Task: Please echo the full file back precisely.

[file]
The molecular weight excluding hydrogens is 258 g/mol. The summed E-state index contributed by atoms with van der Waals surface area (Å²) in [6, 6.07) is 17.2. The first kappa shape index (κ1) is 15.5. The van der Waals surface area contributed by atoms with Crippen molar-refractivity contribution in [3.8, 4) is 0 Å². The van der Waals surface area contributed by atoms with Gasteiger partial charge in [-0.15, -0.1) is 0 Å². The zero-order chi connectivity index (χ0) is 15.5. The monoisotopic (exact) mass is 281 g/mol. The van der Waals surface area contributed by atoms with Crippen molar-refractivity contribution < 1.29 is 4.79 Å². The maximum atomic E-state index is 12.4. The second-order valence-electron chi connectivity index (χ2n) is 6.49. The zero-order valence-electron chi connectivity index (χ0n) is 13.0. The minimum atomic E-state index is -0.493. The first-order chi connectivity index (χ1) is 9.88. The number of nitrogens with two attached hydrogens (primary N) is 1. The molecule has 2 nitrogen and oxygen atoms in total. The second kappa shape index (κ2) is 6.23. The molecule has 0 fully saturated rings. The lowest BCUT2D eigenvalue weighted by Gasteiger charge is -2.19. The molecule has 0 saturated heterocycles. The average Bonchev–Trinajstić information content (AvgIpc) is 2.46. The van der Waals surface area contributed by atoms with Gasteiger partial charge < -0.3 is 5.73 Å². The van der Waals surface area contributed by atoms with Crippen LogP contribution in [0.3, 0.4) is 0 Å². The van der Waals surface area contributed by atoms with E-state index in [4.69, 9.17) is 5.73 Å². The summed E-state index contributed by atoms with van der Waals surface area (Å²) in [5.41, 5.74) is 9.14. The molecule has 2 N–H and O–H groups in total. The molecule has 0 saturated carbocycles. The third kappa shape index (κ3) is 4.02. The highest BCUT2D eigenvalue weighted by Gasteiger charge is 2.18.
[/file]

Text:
The molecular weight excluding hydrogens is 258 g/mol. The summed E-state index contributed by atoms with van der Waals surface area (Å²) in [6, 6.07) is 17.2. The first kappa shape index (κ1) is 15.5. The van der Waals surface area contributed by atoms with Crippen molar-refractivity contribution in [3.8, 4) is 0 Å². The van der Waals surface area contributed by atoms with Gasteiger partial charge in [-0.15, -0.1) is 0 Å². The zero-order chi connectivity index (χ0) is 15.5. The monoisotopic (exact) mass is 281 g/mol. The van der Waals surface area contributed by atoms with Crippen molar-refractivity contribution < 1.29 is 4.79 Å². The maximum atomic E-state index is 12.4. The second-order valence-electron chi connectivity index (χ2n) is 6.49. The zero-order valence-electron chi connectivity index (χ0n) is 13.0. The minimum atomic E-state index is -0.493. The first-order chi connectivity index (χ1) is 9.88. The number of nitrogens with two attached hydrogens (primary N) is 1. The molecule has 2 nitrogen and oxygen atoms in total. The second kappa shape index (κ2) is 6.23. The molecule has 0 fully saturated rings. The lowest BCUT2D eigenvalue weighted by Gasteiger charge is -2.19. The molecule has 0 saturated heterocycles. The average Bonchev–Trinajstić information content (AvgIpc) is 2.46. The van der Waals surface area contributed by atoms with Gasteiger partial charge < -0.3 is 5.73 Å². The van der Waals surface area contributed by atoms with Crippen LogP contribution in [0.3, 0.4) is 0 Å². The van der Waals surface area contributed by atoms with E-state index in [4.69, 9.17) is 5.73 Å². The summed E-state index contributed by atoms with van der Waals surface area (Å²) in [5.41, 5.74) is 9.14. The molecule has 2 N–H and O–H groups in total. The molecule has 0 saturated carbocycles. The third kappa shape index (κ3) is 4.02. The highest BCUT2D eigenvalue weighted by Gasteiger charge is 2.18.